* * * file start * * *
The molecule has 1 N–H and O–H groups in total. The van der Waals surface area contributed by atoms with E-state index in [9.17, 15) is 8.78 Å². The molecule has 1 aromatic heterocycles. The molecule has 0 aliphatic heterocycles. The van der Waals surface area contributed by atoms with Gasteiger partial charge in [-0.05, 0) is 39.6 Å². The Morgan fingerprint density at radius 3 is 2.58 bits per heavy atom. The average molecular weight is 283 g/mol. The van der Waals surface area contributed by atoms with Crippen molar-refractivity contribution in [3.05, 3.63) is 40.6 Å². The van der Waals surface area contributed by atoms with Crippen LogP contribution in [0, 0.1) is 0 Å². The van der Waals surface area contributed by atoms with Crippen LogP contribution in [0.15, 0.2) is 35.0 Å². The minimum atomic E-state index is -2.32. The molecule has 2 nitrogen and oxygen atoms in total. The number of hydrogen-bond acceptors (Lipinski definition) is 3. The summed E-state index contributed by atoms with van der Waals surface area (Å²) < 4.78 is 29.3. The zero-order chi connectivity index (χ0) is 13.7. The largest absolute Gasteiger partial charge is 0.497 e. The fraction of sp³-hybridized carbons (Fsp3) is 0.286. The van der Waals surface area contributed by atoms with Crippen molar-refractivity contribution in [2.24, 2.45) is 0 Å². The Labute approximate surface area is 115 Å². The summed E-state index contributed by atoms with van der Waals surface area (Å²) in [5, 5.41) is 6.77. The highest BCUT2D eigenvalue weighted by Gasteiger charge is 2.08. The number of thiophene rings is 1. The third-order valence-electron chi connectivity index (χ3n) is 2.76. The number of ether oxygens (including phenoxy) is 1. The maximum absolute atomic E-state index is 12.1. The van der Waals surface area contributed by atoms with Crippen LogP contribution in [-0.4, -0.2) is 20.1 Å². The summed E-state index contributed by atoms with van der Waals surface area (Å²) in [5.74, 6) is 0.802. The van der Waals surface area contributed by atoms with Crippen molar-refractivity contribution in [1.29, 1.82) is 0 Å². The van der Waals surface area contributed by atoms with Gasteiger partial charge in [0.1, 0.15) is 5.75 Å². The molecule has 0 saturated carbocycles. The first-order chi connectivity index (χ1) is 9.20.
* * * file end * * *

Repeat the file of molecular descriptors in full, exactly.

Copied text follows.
The molecule has 1 N–H and O–H groups in total. The van der Waals surface area contributed by atoms with E-state index in [9.17, 15) is 8.78 Å². The molecule has 1 aromatic heterocycles. The molecule has 0 aliphatic heterocycles. The van der Waals surface area contributed by atoms with Gasteiger partial charge in [-0.05, 0) is 39.6 Å². The Morgan fingerprint density at radius 3 is 2.58 bits per heavy atom. The average molecular weight is 283 g/mol. The van der Waals surface area contributed by atoms with Crippen molar-refractivity contribution in [3.05, 3.63) is 40.6 Å². The van der Waals surface area contributed by atoms with Crippen LogP contribution in [0, 0.1) is 0 Å². The van der Waals surface area contributed by atoms with Crippen LogP contribution in [0.15, 0.2) is 35.0 Å². The minimum atomic E-state index is -2.32. The molecule has 2 nitrogen and oxygen atoms in total. The number of hydrogen-bond acceptors (Lipinski definition) is 3. The summed E-state index contributed by atoms with van der Waals surface area (Å²) < 4.78 is 29.3. The zero-order chi connectivity index (χ0) is 13.7. The largest absolute Gasteiger partial charge is 0.497 e. The fraction of sp³-hybridized carbons (Fsp3) is 0.286. The van der Waals surface area contributed by atoms with Crippen molar-refractivity contribution in [2.24, 2.45) is 0 Å². The Labute approximate surface area is 115 Å². The summed E-state index contributed by atoms with van der Waals surface area (Å²) in [5, 5.41) is 6.77. The highest BCUT2D eigenvalue weighted by Gasteiger charge is 2.08. The number of thiophene rings is 1. The third-order valence-electron chi connectivity index (χ3n) is 2.76. The number of ether oxygens (including phenoxy) is 1. The maximum absolute atomic E-state index is 12.1. The van der Waals surface area contributed by atoms with Crippen LogP contribution in [-0.4, -0.2) is 20.1 Å². The summed E-state index contributed by atoms with van der Waals surface area (Å²) in [5.74, 6) is 0.802. The van der Waals surface area contributed by atoms with Crippen molar-refractivity contribution in [1.29, 1.82) is 0 Å². The van der Waals surface area contributed by atoms with Gasteiger partial charge in [0.1, 0.15) is 5.75 Å². The molecule has 0 saturated carbocycles. The first-order chi connectivity index (χ1) is 9.20.